Friday, June 17, 2011

Banishing Writer's Block: 7 Tips to Get Unstuck

Image via Microsoft Office
What Marvel Comics used to call the "Dreaded Deadline Doom" has descended upon me. It's Friday morning, and I'm bereft of content (which sounds I need a high-fiber diet or something).

I could blame it on having to grade 26 freshman comp papers (plus 14 more to go) this week, on having to make other deadlines for writing groups, or on general summer lethargy, but I won't. Instead, I'll direct you to one of my "greatest hits".

This article originally appeared at Banishing Writer's Block: Tips on How to Get Unstuck |

Writer's block can come on suddenly or slowly, and it's never pretty. Yet writers can get unstuck by following a few simple and daring steps.

A writer sails through her story. She has a clever idea, an exciting build-up, and a character who is going to set the world on fire. Then, midway through the first draft she realizes something: She has no idea what happens next.
She scurries back to her outline and reads what she had planned to happen. It sounded good when she wrote it, but now it reads like a kindergartener's plot! What was she thinking? Who told her that she could write in the first place? Maybe she should just throw it all out and start over. Maybe she should just throw it out, period.

If you find yourself assaulted by such thoughts, first realize that you are not alone. All writers have to deal with writer’s block sooner or later. Writer’s block—that feeling of suddenly reaching a dead end in the middle of your story—usually comes when the writer has expectations of himself that are too high, or expectations of the story that are not well thought out. Sometimes it comes from fear—the fear that one misstep will send the story plunging into a creative abyss.

If you find yourself getting stuck, here are a few suggestions to help stay the course: 


Take a Short Break

1. Go for a walk. Getting fresh air and physical exercise helps me feel better and makes it easier to tackle a writring problem with gusto.

2. Put the project aside for a few days. Getting away from the project can yield a fresh perspective on it. The only catch is that you have to come back to the project at some point. Having a "resume date" can make sure that the project isn't shelved indefinitely.

3. Discuss the problem with other writers. Sometimes, talking the problem out will help you arrive at a solution, and the perspective of other writers can provide a new slant on the story. One word of caution: Other writers may try to solve your problem for you or offer solutions based on how they would write the story. This is well and good, but understand that you are not asking fellow professionals for advice. You are merely using them as a sounding board (which may sound mercenary, but it's not. We all need a sounding board from time to time. They're usually called friends). When unsolicited advice is offered, listen politely but reserve all creative decisions for yourself.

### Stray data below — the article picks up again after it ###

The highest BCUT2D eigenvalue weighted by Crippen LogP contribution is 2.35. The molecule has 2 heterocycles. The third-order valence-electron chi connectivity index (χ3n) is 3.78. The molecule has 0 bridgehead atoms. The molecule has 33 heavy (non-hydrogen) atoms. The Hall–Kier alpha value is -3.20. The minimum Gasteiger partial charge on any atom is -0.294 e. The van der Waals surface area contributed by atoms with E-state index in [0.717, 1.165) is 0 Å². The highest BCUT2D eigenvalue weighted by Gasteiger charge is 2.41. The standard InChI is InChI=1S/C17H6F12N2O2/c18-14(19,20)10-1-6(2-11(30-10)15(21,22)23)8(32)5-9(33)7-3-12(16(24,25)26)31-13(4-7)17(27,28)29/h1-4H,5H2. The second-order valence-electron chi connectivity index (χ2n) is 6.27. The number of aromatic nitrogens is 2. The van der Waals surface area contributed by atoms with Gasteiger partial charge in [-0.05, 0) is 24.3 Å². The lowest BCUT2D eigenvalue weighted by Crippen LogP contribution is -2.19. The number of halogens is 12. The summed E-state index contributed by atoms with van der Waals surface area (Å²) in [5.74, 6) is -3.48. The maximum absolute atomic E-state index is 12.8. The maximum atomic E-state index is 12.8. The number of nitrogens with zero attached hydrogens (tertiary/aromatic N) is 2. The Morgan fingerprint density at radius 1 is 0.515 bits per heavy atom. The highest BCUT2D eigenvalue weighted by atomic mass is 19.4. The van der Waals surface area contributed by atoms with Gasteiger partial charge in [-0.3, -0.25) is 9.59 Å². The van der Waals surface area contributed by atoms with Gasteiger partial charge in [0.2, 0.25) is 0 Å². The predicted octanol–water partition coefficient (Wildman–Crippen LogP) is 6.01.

Use Short, Crappy Writing (On Purpose)

4. Break the problem down into smaller problems. Writer Anne Lamott said that a writer needs two things to begin, one of which is a short first assignment. You can shorten your task by breaking the story down into acts and then into scenes. Focus on what must happen in each scene and how each scene contributes to the overall story. (Hint: If a scene can be removed without damaging the overall story, it should be removed.) You can do the same with your characters. Ask yourself how each character contributes to the overall story. (Hint: If a character doesn't make a significant contribution . . . well, astute writers can guess the rest.)

5. Write a crappy draft. The other thing a writer needs, according to Lamott, is a crappy first draft. (Well, she didn’t write “crappy," but this is an all-ages website.) This will be a draft that no one will see but you, and nothing is set in stone until the final draft is written (and sometimes not even then). Giving yourself permission to write badly liberates you from the fear of failure.

6. Skip the troubling section and come back to it later. Who says that every scene has to be written in sequence? Films are not shot in sequence. Comics artists often draw later parts of a script first. Writers can do the same.

7. Kill the main character! Again, nothing is set in stone. But by doing the unexpected, you can make the story exciting for yourself again. Back in the 1980s, DC's Suicide Squad comic book suddenly became much more interesting when central character Rick Flagg was killed off and replaced by secondary character Amanda Waller.

Whatever the cause, writer's block can be an opportunity to examine your story in greater depth, decide what is really important to it, and weed out the deadwood.

Above all, don't give up.

How do you deal with writer's block?

Lamott, Ann. Bird by Bird: Some Instructions on Writing and Life. New York: Pantheon, 1995.


Kristi's Book Nook said...

This is great information. When I get blocked I stand out on my balcony and catch a breeze.

Greg Gildersleeve said...

Sounds like a winner, Kristi. Fresh air can do a lot to get creativity flowing again.

Miss Good on Paper said...

Great tips about writer's block, if you believe in that kind of thing. =)

I'm also a comp teacher and I'm excited to find your blog.

-Miss GOP (your newest follower)

Greg Gildersleeve said...

Welcome, Miss GOP. Glad you liked the tips.

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